Let's say you and your spouse are Northwestern University alumni, and as is the case with all fine graduates of this institution, you've got $5 million burning a hole in your pocket. What to do? Maybe you donate it towards that fancy-pants athletic complex they're throwing up on the Lakefill. Maybe you endow a couple scholarships. Maybe you build a new dorm or science center on campus and stamp your name on it.
But no, you and your spouse have come up with an idea that's...wait for it...out of left field. You excitedly call up Jim Phillips to inform him: you've decided to pledge the money towards renovating the NU baseball stadium.
What are you, crazy?
This is, after all, a program has has not made the NCAA tournament since 1957. It has an overall record of 676-1121-12. It hasn't even ended a season above .500 in 13 years.
Why would you throw your money into a pit of a program like that?
Well, maybe you noticed that the team's home field, Rocky Miller Park, named after your father or father-in-law, hasn't been renovated since 1983, besmirching his name as it looks increasingly rinky-dink compared to other schools' facilities. Or maybe you're just a visionary, seeing flowers and bunny rabbits and unicorns where others see weeds and a lot of futility.
Whatever the case, you've just brought Wildcat baseball the most attention it's received from NU fans since...I dunno, maybe that 1957 tournament berth or some interview with Joe Girardi when he happened to mention Northwestern.
Here on this blog and elsewhere in Internet NU fanland, people have been casually debating the worthwhileness of having a baseball program. As noted, the on-field performance is difficult to defend. The fan/student body support at games is negligible. The Big Ten as a whole stinks at baseball, having just sent its first representative to the College World Series since 1984. And as the argument goes, wouldn't the money spent on baseball be better directed towards a sport that NU could be successful in? Men's lacrosse, perhaps, or the ultimate pipe dream, men's ice hockey?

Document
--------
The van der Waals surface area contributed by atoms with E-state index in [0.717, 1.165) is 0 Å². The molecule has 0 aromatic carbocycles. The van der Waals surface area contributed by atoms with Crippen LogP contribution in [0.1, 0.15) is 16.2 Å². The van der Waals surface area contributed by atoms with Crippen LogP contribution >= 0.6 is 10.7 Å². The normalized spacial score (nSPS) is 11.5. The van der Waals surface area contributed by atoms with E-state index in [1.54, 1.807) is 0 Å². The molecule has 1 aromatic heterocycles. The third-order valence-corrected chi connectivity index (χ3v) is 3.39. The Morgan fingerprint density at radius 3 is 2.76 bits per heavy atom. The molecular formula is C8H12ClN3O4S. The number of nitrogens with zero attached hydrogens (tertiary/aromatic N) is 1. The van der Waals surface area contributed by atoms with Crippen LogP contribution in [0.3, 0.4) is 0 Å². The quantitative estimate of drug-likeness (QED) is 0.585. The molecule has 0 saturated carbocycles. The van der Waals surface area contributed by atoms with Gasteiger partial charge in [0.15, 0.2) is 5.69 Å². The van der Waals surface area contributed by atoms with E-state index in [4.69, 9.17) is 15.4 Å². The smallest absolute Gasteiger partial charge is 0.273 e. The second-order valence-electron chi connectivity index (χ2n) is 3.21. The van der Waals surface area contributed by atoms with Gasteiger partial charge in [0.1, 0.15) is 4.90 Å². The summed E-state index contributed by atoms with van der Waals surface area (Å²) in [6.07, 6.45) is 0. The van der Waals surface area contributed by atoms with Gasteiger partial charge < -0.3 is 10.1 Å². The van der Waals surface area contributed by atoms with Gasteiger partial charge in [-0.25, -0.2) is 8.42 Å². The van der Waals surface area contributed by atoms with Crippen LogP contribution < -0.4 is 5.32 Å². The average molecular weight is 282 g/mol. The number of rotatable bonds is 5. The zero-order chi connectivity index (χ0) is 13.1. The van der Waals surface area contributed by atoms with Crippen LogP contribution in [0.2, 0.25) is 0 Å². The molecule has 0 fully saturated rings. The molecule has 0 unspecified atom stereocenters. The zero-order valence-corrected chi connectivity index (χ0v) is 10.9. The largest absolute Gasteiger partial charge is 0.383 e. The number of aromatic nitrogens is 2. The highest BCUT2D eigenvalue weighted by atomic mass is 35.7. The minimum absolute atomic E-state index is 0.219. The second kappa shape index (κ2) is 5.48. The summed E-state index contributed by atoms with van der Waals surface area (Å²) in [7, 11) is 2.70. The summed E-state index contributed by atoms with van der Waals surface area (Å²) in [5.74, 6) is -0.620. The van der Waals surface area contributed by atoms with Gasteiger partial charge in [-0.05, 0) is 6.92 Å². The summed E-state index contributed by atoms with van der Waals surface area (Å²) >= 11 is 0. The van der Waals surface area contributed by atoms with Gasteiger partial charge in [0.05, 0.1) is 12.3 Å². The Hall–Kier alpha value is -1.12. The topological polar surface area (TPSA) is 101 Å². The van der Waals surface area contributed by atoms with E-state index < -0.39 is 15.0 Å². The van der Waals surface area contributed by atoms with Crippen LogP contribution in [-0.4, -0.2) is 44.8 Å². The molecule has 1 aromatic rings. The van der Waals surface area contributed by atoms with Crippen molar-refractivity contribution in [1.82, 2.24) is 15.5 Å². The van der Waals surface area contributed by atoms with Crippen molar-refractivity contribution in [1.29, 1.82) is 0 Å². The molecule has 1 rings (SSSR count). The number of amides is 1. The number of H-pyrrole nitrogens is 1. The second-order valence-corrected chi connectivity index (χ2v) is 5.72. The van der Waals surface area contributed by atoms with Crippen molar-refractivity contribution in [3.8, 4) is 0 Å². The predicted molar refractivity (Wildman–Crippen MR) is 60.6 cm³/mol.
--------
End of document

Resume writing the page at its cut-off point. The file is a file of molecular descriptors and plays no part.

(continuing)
If you haven't guessed by now, I'm here to play devil's advocate. As commenter C.E.Bell said astutely in one of the previous posts, all of those arguments could've applied to NU football before 1994 and men's basketball today, and then where would we be?
[Tangent: In researching for this post, I discovered that NU's first baseball team in 1869 was nicknamed "La Purissimas," because, according to an alumnus quoted in the program's almanac: "They were the finest bunch of ball tossers in any part of the farming country adjacent to Chicago." So many things that are wonderful about that factoid.]
The point I'd like to make, though, is that it would be difficult for NU to get rid of a sport when to generates some of our most prominent sporting alumni. Girardi is obviously the big one, probably ranking among Pat Fitzgerald and Luke Donald as one of the most recognizable NU figures in sports today. We've also had recently retired Mark Loretta, who made a couple of All-Star games, as well as currently active pros J.A. Happ and George Kontos, both World Series champs. Just drafted Luke Farrell (6th round, Kansas City Royals), who is the son of Boston Red Sox manager John Farrell, could join those guys in the bigs soon.